That opening does not come within “the information given,” but in the masters’ willingness to share their experience of being carried away. The disciples learn they may be carried away too, not by the cult of personality (always a danger, to be sure) but by the energy of insight as experienced in the context of lived experience. Michael Nielsen describes something like this in Reinventing Discovery, when he recounts a transformative moment in his own learning, one that the Internet at its best can amplify and extend:

What’s important then is that blogs make it possible for anyone with an internet connection to get an informal, rapid-fire glimpse into the minds of many of the world’s scientists. You can go to the blog of Terence Tao and follow along as he struggles to extend our understanding of some of the deepest ideas of mathematics. It’s not just the scientific content that matters, it’s the culture that is revealed, a particular way of viewing the world. This view of the world can take many forms. On the blog of experimental physicist Chad Orzel you can read his whimsical explanations fo physics to his dog, or his discussions of explosions in the laboratory. The content ranges widely,but as you read, a pattern starts to take shape: you start to understand at least a little about how an experimental physicist views the world:L what he thinks is funny, what he thinks is important, what he finds irritating. You may not necessarily agree with this view of the world, or completely understand it, but it’s interesting and transformative nonetheless. Exposure to this view of the world has always been possible if you live in one of the world’s intellectual capitals, places such as Boston, Cambridge, and Paris,. Many blog readers no doubt live in such intellectual centers. But you also routinely see comments on the blog from people who live outside the intellectual centers. I grew up in a big city (Brisbane) in Australia. Compared to most of the world’s population, I had a youth of intellectual privilege. And yet the first time in my life that I heard a scientist speaking informally was when I was 16. It changed my life. Now anyone with an internet connection can go online, and get a glimpse into how scientists think and how they view the world, and perhaps even participate in the conversation. How many people’s lives will that change? (168-169)

I suppose the answer to Nielsen’s question depends on the willingness of professional trail blazers to keep an open Memex, and the willingness of other trail blazers to make their own Memexes available to help even more trail blazers to discover the work of those professionals … and the scaffolding of their delights and serendipities, the records of insight in the context of their lived experience, the context we provide to each other, to keep each other encouraged to keep looking.

Nielsen writes:

Science blogs show in nascent form what can happen when you remove the barriers separating scientists from the rest of the community, and enable a genuine two-way flow of information. A friend of mine who was fortunate enough to attend Princeton University once told me that the best thing about attending Princeton wasn’t the classes, or even the classmates he met. Rather, it was meeting some of the extraordinarily accomplished professors, and realizing that they were just people–people who sometimes got upset over trivial things, or who made silly jokes, or who made boneheaded mistakes, or who had faced great challenges in their life, and who somehow, despite their faults and challenges, very occasionally managed to do something extraordinary. “If they can do it, I can do it too” was the most important lesson my friend learned. (167-168)

Vannevar Bush’s idea of “associative trails” extends that insight in yet another direction, one that links the professional trail blazer sharing connections and scaffolding with the amateur trail blazer, the disciple, who realizes, as Nielsen’s friend realizes, that associative trail blazing is a human birthright, one to be exercised within freely chosen following as well as idiosyncratic non-following. The idea is that we should attend to our own thinking, and learn from it, and respect the humanity of it, and let that respect free us into agency: “If they can do it, I can do it too.” To which the best mastery will reply, “Yes! Go discover and create your mastery!”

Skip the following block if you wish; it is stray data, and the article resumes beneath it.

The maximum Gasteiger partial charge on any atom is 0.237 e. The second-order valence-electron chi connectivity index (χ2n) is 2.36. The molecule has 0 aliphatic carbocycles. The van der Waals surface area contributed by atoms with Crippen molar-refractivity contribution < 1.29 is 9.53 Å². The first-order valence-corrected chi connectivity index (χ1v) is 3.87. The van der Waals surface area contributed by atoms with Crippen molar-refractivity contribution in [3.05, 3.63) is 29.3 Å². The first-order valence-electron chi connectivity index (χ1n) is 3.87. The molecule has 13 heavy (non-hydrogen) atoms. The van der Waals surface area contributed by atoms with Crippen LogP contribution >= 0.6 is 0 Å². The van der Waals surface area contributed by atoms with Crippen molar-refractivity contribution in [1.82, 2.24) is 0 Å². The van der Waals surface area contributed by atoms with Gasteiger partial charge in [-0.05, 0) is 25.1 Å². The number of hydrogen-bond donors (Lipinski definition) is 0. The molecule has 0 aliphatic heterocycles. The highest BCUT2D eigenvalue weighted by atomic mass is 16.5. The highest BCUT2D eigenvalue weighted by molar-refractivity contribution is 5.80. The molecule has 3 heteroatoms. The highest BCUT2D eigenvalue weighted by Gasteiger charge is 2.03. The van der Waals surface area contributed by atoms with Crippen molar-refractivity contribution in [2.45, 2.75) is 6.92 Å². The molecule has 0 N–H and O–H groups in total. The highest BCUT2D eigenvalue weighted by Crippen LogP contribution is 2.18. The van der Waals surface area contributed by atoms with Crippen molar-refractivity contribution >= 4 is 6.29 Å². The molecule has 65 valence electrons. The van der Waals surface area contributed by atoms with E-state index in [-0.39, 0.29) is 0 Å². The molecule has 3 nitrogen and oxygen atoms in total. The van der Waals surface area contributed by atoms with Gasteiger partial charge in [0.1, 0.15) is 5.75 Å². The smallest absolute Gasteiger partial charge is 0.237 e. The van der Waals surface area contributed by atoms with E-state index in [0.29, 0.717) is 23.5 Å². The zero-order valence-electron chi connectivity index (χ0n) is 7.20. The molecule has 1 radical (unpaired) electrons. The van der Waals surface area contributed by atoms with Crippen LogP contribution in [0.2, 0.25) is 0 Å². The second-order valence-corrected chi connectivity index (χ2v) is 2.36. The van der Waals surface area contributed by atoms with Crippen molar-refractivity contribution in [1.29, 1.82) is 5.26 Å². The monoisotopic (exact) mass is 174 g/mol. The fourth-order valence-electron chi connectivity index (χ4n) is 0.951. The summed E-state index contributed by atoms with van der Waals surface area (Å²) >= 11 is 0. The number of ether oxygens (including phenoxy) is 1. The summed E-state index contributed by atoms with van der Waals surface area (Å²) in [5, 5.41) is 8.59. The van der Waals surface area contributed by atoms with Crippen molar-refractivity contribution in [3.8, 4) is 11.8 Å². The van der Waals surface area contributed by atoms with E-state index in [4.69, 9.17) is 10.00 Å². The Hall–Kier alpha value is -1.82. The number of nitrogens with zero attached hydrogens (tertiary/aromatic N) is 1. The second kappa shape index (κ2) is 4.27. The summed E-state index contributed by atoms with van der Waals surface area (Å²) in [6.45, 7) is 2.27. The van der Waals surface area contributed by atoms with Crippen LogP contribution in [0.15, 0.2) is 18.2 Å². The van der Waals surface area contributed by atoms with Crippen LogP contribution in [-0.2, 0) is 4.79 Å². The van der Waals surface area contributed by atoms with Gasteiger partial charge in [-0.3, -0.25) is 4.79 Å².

Solsbury Hill

Vannevar Bush writes:

The human mind … operates by association. With one item in its grasp, it snaps instantly to the next that is suggested by the association of thoughts, in accordance with some intricate web of trails carried by the cells of the brain. It has other characteristics, of course; trails that are not frequently followed are prone to fade, items are not fully permanent, memory is transitory. Yet the speed of action, the intricacy of trails, the detail of mental pictures, is awe-inspiring beyond all else in nature.

Man cannot hope fully to duplicate this mental process artificially, but he certainly ought to be able to learn from it. In minor ways he may even improve, for his records have relative permanency. The first idea, however, to be drawn from the analogy concerns selection. Selection by association, rather than indexing, may yet be mechanized. One cannot hope thus to equal the speed and flexibility with which the mind follows an associative trail, but it should be possible to beat the mind decisively in regard to the permanence and clarity of the items resurrected from storage.

There are holes in the argument, things to critique, and (regrettably, as one sees from the Hypothesis annotations online) occasions for smuggery and snark. First, however, hospitality: the “speed of action” in our minds that creates an “intricate web of trails” and “detail[ed] mental pictures” is “awe-inspiring beyond all else in nature.” The human mind: as we say to our toddlers when we walk them to the mirror, “Look, that’s you!” The associative trails within each of our minds, linkages that include others’ associative trails as well as the results and modes of professional trail blazers whom we follow, constitute the poem of the self that we draft each day, writing ourselves into being yet once more. How can one not feel interest, surprise, wonder, awe, or even liberating confusion, all of the feelings Paul Silvia calls “knowledge emotions,” at these daily rites, profoundly individual, profoundly shared? Perhaps more open and opening Memexes will bring us more occasions for wonder, at ourselves and at others. Perhaps wonder will open the way to equity, reverence, love. Perhaps we have something to say about that.

Overlooking Bath on Solsbury Hill

So what does all of this have to do with mind-liberating education? Dear reader, fellow traveler, you have some of my scaffolding and some of the trails they support. If you’re part of my network, as very many of you are, I have some of your scaffolding and the trails they support as well.

Thank you.

There is no easy way to be free.

Let us keep encouraged.

Overlooking Bath, Solsbury Hill